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Despite the modest successes (and obvious failures) of the latest climate summit in Cancun, the AP reports that there was one major force obstructing international progress that went unnamed throughout the talks. There was a massive "elephant in the room", according to the AP, that "nobody wanted to talk about." Any guesses as to which elephant the AP was referring to? I'll give you a hint -- it's big, powerful, ideologically unified, and it generally doesn't believe in climate science ...Here's the AP:
The latest international deal on climate, reached early Saturday after hard days of bargaining, was described by exhausted delegates as a "step forward" in grappling with global warming. If they step too far, however, they're going to bump into an elephant in the room.And that is indeed quite an elephant. It poses a major hurdle for negotiators, as it all but voids the possibility of the US contributing to any talks geared toward agreeing upon a binding treaty. Essentially, the Congressional Republican line on climate makes it impossible to negotiate with the US in good faith. Half of our nation's lawmaking body, after all, officially refuses to do anything to address climate change. Why would any nation count on that body to ratify a treaty that binds the rest of the world to action?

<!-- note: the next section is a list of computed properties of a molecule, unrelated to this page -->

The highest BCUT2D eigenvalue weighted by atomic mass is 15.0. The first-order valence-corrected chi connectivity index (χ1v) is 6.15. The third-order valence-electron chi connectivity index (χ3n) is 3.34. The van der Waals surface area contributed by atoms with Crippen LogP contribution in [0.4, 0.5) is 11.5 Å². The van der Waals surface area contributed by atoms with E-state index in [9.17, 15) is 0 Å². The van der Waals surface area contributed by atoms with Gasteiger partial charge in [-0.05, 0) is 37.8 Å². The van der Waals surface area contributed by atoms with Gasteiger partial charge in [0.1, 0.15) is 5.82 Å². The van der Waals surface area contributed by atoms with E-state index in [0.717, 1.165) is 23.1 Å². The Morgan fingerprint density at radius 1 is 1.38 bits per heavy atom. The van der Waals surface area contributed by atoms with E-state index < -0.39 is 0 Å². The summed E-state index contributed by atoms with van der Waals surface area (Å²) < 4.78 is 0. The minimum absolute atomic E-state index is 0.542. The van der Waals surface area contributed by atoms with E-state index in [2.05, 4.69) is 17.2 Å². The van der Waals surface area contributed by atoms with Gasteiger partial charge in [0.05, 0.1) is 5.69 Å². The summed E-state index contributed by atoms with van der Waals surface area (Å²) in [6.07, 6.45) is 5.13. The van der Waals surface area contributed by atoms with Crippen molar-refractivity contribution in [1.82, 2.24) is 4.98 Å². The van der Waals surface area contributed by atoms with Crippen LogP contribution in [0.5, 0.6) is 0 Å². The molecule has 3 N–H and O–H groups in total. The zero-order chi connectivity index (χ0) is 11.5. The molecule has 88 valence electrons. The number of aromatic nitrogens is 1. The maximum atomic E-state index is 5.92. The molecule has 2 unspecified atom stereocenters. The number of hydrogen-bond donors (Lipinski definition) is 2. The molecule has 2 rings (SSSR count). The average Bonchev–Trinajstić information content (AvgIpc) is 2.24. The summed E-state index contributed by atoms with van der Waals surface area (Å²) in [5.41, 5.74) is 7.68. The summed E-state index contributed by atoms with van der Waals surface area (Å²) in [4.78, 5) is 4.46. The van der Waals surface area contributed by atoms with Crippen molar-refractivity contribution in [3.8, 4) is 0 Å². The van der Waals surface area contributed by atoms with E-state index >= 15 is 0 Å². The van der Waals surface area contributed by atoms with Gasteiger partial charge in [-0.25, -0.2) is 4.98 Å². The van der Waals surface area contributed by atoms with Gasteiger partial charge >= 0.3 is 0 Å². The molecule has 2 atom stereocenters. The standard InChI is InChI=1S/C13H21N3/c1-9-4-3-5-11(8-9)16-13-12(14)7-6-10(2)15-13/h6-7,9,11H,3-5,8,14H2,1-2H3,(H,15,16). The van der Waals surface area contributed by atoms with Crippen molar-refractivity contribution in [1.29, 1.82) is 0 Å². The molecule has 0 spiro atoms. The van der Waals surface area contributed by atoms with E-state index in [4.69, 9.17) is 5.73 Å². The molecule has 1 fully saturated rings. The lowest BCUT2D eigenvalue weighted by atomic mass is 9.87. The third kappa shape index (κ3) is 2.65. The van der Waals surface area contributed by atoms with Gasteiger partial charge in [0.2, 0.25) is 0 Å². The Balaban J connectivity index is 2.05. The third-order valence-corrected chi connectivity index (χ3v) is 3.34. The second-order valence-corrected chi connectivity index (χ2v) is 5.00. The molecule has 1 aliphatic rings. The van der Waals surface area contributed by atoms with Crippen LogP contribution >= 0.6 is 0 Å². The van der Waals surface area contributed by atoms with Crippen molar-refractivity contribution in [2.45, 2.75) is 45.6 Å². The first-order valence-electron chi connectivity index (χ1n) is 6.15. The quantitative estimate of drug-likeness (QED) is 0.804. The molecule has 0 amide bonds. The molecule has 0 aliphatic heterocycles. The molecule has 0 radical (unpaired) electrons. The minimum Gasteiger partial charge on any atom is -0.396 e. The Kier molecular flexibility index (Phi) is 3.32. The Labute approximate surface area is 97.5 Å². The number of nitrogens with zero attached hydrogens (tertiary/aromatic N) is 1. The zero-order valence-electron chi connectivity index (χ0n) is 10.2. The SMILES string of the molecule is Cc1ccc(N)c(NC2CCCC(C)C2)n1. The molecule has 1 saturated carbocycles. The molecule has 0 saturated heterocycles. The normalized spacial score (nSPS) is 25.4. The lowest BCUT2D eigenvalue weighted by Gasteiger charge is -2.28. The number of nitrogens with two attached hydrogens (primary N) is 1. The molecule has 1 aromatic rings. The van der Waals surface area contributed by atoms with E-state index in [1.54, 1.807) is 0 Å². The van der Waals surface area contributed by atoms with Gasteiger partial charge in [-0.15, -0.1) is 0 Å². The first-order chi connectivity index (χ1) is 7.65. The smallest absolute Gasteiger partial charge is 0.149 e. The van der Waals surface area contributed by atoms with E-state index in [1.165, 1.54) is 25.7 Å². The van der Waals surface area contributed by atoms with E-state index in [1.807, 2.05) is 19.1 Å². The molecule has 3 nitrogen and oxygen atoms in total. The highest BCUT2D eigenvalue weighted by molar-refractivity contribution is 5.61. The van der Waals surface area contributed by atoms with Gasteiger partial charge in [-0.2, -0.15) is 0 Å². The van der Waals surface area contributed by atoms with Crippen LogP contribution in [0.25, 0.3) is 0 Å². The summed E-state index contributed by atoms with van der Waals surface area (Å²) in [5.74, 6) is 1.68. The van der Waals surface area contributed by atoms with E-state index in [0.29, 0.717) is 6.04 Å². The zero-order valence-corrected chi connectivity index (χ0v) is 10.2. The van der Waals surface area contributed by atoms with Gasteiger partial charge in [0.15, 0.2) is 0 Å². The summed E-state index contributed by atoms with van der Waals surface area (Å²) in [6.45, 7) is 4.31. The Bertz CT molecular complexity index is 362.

That would be the U.S. Republican Party, and nobody at the Cancun meetings wanted to talk about the impending Republican takeover of the U.S. House of Representatives. It essentially rules out any new, legally binding pact requiring the U.S. and other major emitters of global warming gases to reduce their emissions.
Remember, the US helped negotiate the Kyoto treaty -- and then the Senate refused to ratify it. The rest of the developed world agreed to take action -- and the US did nothing. A pattern that many have hoped would be broken has persisted, and there's no political solution to climate in sight for the United States.
Hence, the elephant: "In endless hours of speeches at the annual U.N. climate conference, the U.S. political situation was hardly mentioned, despite its crucial role in how the world will confront what the Cancun final documents called 'one of the greatest challenges of our time.'"